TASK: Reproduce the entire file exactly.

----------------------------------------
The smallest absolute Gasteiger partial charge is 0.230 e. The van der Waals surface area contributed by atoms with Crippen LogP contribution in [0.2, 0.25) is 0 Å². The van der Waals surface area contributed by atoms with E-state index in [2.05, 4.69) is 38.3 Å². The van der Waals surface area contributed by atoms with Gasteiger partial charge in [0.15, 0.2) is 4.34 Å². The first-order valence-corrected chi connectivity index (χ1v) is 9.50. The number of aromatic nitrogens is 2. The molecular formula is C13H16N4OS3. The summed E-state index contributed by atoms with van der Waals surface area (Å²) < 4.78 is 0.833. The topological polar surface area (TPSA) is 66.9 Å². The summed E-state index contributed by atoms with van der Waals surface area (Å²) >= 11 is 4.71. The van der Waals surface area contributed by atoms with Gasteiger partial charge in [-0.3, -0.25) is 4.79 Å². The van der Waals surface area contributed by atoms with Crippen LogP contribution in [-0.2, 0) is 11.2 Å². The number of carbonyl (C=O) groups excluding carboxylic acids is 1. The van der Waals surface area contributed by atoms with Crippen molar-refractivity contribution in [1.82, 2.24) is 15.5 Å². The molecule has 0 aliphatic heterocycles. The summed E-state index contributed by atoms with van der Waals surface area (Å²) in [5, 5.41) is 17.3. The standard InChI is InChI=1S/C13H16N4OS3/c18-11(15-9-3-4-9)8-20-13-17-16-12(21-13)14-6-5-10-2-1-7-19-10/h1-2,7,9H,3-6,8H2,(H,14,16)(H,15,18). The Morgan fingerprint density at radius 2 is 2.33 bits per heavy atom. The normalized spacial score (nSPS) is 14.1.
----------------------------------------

The smallest absolute Gasteiger partial charge is 0.230 e. The van der Waals surface area contributed by atoms with Crippen LogP contribution in [0.2, 0.25) is 0 Å². The van der Waals surface area contributed by atoms with E-state index in [2.05, 4.69) is 38.3 Å². The van der Waals surface area contributed by atoms with Gasteiger partial charge in [0.15, 0.2) is 4.34 Å². The first-order valence-corrected chi connectivity index (χ1v) is 9.50. The number of aromatic nitrogens is 2. The molecular formula is C13H16N4OS3. The summed E-state index contributed by atoms with van der Waals surface area (Å²) < 4.78 is 0.833. The topological polar surface area (TPSA) is 66.9 Å². The summed E-state index contributed by atoms with van der Waals surface area (Å²) >= 11 is 4.71. The van der Waals surface area contributed by atoms with Gasteiger partial charge in [-0.3, -0.25) is 4.79 Å². The van der Waals surface area contributed by atoms with Crippen LogP contribution in [-0.2, 0) is 11.2 Å². The number of carbonyl (C=O) groups excluding carboxylic acids is 1. The van der Waals surface area contributed by atoms with Crippen molar-refractivity contribution in [1.82, 2.24) is 15.5 Å². The molecule has 0 aliphatic heterocycles. The summed E-state index contributed by atoms with van der Waals surface area (Å²) in [5, 5.41) is 17.3. The standard InChI is InChI=1S/C13H16N4OS3/c18-11(15-9-3-4-9)8-20-13-17-16-12(21-13)14-6-5-10-2-1-7-19-10/h1-2,7,9H,3-6,8H2,(H,14,16)(H,15,18). The Morgan fingerprint density at radius 2 is 2.33 bits per heavy atom. The normalized spacial score (nSPS) is 14.1.